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Why Anwar is a bane for the opposition

Former Wanita PKR leader tells why she thinks the opposition chief is not suitable for the post of prime minister or to lead the Pakatan Harapan coalition.

Tan Poh Lai
5 minute read

Given the groundswell of discontent in the country against Muhyiddin Yassin, one would have thought that the opposition leader would have universal support to replace the unpopular outgoing prime minister. However, this does not appear to be so.

Dr Mahathir Mohamad brought Anwar Ibrahim into Umno, and he bypassed many others to become the deputy prime minister before his sacking in 1998 on charges of sodomy and abuse of power.

PKR was then formed as an avenue for reform. The prospect of a multiracial party was very appealing, and the cry of Reformasi captivated many. The party is the success that it is today due to many members who made great sacrifices for the party. However, Anwar’s style of leadership has deeply divided the party.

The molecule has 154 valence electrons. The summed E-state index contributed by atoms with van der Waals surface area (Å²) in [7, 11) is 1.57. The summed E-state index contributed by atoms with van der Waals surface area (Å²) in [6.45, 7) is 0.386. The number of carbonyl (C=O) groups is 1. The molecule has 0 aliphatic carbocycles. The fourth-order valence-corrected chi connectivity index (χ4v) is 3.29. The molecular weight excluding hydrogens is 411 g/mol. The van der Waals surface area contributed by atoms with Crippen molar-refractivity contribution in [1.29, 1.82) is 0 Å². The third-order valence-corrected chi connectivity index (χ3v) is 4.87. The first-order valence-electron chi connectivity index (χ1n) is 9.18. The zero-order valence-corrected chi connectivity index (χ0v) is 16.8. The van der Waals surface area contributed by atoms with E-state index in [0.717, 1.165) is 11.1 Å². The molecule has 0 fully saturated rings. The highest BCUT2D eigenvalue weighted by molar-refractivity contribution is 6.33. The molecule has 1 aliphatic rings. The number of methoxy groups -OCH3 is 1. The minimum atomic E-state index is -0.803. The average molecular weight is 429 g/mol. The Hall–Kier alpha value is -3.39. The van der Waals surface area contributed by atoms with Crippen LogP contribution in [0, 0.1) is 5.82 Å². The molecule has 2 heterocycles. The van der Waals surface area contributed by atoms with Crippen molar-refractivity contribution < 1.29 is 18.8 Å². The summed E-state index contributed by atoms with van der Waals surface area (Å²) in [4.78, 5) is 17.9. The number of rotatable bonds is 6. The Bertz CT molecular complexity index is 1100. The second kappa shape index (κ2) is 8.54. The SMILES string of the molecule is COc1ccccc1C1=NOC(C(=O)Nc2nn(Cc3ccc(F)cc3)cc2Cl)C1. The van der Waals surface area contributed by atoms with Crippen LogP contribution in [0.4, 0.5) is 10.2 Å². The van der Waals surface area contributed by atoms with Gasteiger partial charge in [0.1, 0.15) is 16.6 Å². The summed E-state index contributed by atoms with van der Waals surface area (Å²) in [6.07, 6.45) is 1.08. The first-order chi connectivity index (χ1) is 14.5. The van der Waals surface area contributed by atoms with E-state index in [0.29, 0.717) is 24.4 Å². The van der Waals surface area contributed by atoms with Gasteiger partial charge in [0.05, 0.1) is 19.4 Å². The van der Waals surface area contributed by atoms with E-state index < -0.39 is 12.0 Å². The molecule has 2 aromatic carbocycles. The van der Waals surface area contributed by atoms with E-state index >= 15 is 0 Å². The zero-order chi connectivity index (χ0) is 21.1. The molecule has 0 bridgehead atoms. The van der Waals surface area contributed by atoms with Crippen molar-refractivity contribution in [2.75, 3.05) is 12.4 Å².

When the opposition led by Anwar won Selangor in 2008, Anwar arbitrarily chose a corporate figure from outside the party rank and file, Khalid Ibrahim, to be the menteri besar, causing much discontent within PKR. This was the beginning of deep divisions within the party which continued for many years. This developed and caused PKR to be divided into serious factions, which were an open secret.

However, despite the serious dissatisfaction with his arbitrary leadership, in 2013 Anwar unbelievably, yet again, without prior consultation with his elected party leadership, made Khalid the MB for a second term in 2018. The long-suffering PKR members tried to maintain an appearance of unity despite this second shocking decision, but within a matter of months, it was untenable. It was clear that Khalid had to be replaced. The solution was the Kajang Move.